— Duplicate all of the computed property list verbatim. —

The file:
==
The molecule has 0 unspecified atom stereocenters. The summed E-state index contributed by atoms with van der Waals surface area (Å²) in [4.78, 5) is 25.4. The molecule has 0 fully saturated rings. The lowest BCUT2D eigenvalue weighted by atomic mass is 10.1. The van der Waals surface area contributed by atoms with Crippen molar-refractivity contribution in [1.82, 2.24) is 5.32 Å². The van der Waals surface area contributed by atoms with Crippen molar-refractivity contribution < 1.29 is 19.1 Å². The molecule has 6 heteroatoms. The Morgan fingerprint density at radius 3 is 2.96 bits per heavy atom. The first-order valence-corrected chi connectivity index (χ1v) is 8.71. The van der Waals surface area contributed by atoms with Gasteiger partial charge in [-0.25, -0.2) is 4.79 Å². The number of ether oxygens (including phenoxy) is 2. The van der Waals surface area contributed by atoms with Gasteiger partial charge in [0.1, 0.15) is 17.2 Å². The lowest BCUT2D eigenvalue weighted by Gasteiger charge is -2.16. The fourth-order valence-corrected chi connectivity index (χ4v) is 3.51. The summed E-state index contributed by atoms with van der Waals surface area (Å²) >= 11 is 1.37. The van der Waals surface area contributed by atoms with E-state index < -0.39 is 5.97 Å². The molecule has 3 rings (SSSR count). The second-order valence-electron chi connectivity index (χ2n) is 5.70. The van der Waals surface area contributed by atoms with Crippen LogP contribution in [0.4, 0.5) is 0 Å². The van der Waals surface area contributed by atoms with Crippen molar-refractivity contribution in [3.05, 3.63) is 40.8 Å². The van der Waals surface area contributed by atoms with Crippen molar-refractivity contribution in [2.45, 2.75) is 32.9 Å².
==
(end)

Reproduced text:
The molecule has 0 unspecified atom stereocenters. The summed E-state index contributed by atoms with van der Waals surface area (Å²) in [4.78, 5) is 25.4. The molecule has 0 fully saturated rings. The lowest BCUT2D eigenvalue weighted by atomic mass is 10.1. The van der Waals surface area contributed by atoms with Crippen molar-refractivity contribution in [1.82, 2.24) is 5.32 Å². The van der Waals surface area contributed by atoms with Crippen molar-refractivity contribution < 1.29 is 19.1 Å². The molecule has 6 heteroatoms. The Morgan fingerprint density at radius 3 is 2.96 bits per heavy atom. The first-order valence-corrected chi connectivity index (χ1v) is 8.71. The van der Waals surface area contributed by atoms with Gasteiger partial charge in [-0.25, -0.2) is 4.79 Å². The number of ether oxygens (including phenoxy) is 2. The van der Waals surface area contributed by atoms with Gasteiger partial charge in [0.1, 0.15) is 17.2 Å². The lowest BCUT2D eigenvalue weighted by Gasteiger charge is -2.16. The fourth-order valence-corrected chi connectivity index (χ4v) is 3.51. The summed E-state index contributed by atoms with van der Waals surface area (Å²) >= 11 is 1.37. The van der Waals surface area contributed by atoms with E-state index < -0.39 is 5.97 Å². The molecule has 3 rings (SSSR count). The second-order valence-electron chi connectivity index (χ2n) is 5.70. The van der Waals surface area contributed by atoms with Crippen LogP contribution in [0.4, 0.5) is 0 Å². The van der Waals surface area contributed by atoms with Crippen molar-refractivity contribution in [3.05, 3.63) is 40.8 Å². The van der Waals surface area contributed by atoms with Crippen molar-refractivity contribution in [2.45, 2.75) is 32.9 Å².